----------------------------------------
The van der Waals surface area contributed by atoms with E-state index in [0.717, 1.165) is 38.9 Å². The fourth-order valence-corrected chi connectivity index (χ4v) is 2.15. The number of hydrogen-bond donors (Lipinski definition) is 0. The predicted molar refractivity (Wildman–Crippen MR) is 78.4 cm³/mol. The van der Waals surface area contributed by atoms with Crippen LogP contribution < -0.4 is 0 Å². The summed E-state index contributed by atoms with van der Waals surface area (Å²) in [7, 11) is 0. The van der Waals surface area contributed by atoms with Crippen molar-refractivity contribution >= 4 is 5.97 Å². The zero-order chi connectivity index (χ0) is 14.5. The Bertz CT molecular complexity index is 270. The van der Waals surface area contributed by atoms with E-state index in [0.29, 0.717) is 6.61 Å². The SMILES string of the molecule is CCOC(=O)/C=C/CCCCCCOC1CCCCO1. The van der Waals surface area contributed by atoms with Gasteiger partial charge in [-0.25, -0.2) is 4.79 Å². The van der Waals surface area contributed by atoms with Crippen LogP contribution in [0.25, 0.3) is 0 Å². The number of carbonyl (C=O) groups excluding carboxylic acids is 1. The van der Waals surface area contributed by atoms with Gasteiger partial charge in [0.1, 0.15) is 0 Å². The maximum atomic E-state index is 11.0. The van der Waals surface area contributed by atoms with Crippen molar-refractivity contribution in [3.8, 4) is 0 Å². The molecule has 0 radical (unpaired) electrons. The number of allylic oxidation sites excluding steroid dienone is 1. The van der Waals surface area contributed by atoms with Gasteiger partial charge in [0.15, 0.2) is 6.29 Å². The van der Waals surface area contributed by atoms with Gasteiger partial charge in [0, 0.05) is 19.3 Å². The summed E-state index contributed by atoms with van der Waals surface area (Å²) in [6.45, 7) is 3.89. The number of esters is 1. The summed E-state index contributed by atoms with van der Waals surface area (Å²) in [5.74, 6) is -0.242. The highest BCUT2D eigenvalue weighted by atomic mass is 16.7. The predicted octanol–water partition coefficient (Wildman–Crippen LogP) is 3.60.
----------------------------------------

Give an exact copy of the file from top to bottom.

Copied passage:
The van der Waals surface area contributed by atoms with E-state index in [0.717, 1.165) is 38.9 Å². The fourth-order valence-corrected chi connectivity index (χ4v) is 2.15. The number of hydrogen-bond donors (Lipinski definition) is 0. The predicted molar refractivity (Wildman–Crippen MR) is 78.4 cm³/mol. The van der Waals surface area contributed by atoms with Crippen LogP contribution < -0.4 is 0 Å². The summed E-state index contributed by atoms with van der Waals surface area (Å²) in [7, 11) is 0. The van der Waals surface area contributed by atoms with Crippen molar-refractivity contribution >= 4 is 5.97 Å². The zero-order chi connectivity index (χ0) is 14.5. The Bertz CT molecular complexity index is 270. The van der Waals surface area contributed by atoms with E-state index in [0.29, 0.717) is 6.61 Å². The SMILES string of the molecule is CCOC(=O)/C=C/CCCCCCOC1CCCCO1. The van der Waals surface area contributed by atoms with Gasteiger partial charge in [-0.25, -0.2) is 4.79 Å². The van der Waals surface area contributed by atoms with Crippen LogP contribution in [0.25, 0.3) is 0 Å². The number of carbonyl (C=O) groups excluding carboxylic acids is 1. The van der Waals surface area contributed by atoms with Gasteiger partial charge in [0.1, 0.15) is 0 Å². The maximum atomic E-state index is 11.0. The van der Waals surface area contributed by atoms with Crippen molar-refractivity contribution in [3.8, 4) is 0 Å². The molecule has 0 radical (unpaired) electrons. The number of allylic oxidation sites excluding steroid dienone is 1. The van der Waals surface area contributed by atoms with Gasteiger partial charge in [0.15, 0.2) is 6.29 Å². The van der Waals surface area contributed by atoms with Gasteiger partial charge in [0, 0.05) is 19.3 Å². The summed E-state index contributed by atoms with van der Waals surface area (Å²) in [6.45, 7) is 3.89. The number of esters is 1. The summed E-state index contributed by atoms with van der Waals surface area (Å²) in [5.74, 6) is -0.242. The highest BCUT2D eigenvalue weighted by atomic mass is 16.7. The predicted octanol–water partition coefficient (Wildman–Crippen LogP) is 3.60.